Whether at the head of a circuit or scavenging tailings, today’s flotation innovations address challenges presented by declining grades, rising costs and aging plants

By Jesse Morton, Technical Writer

In 1903, E&MJ received a letter from a Londoner requesting “attention” for a flotation method that separated oxide of iron from copper sulphide, “giving a high-grade copper concentrate, salable to copper smelters.”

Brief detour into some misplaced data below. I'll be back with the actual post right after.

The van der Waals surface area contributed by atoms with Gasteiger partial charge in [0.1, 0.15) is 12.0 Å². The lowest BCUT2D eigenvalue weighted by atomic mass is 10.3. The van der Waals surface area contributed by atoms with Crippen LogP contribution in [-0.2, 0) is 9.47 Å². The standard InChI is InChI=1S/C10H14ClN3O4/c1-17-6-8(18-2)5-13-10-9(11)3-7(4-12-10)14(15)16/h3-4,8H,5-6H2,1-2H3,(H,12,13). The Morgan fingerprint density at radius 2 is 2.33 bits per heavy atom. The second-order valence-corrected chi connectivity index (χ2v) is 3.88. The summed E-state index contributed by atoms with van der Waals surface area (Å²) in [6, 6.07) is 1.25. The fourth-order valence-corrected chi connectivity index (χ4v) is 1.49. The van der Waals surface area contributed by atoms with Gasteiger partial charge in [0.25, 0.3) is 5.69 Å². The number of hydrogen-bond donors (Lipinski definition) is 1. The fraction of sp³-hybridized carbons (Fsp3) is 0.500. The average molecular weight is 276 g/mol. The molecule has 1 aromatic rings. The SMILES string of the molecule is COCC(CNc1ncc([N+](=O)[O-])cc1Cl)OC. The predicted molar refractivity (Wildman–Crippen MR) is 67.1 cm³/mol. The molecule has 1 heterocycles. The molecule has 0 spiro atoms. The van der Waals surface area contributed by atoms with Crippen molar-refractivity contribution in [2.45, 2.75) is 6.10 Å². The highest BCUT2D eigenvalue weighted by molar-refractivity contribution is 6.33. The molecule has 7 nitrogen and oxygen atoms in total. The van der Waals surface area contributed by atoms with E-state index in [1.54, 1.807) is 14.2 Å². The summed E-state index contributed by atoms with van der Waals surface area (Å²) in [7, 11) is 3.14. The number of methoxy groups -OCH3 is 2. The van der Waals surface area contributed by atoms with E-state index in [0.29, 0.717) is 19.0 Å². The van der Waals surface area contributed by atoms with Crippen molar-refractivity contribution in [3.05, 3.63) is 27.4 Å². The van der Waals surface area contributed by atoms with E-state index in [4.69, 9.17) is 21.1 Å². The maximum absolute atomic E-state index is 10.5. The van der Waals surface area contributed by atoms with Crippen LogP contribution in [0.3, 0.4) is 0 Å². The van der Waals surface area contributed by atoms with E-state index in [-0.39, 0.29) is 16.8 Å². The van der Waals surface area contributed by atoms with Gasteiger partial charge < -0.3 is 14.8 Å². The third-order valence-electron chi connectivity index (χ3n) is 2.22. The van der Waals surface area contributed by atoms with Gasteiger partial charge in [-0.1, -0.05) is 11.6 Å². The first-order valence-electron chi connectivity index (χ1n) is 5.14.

At the time, flotation, as a discipline, was in its infancy. The solution, being trialed at a couple of mines in the United Kingdom, represented a much-needed first and a “great success.” It piped oil into a watery ore slurry and agitated the mix. After that, “the oil with its charge of mineral is separated from the water and waste rock by running the whole into a large pointed box, from the bottom of which the rock and water flow, while the oil and mineral float on the top and overflow for subsequent treatment.”
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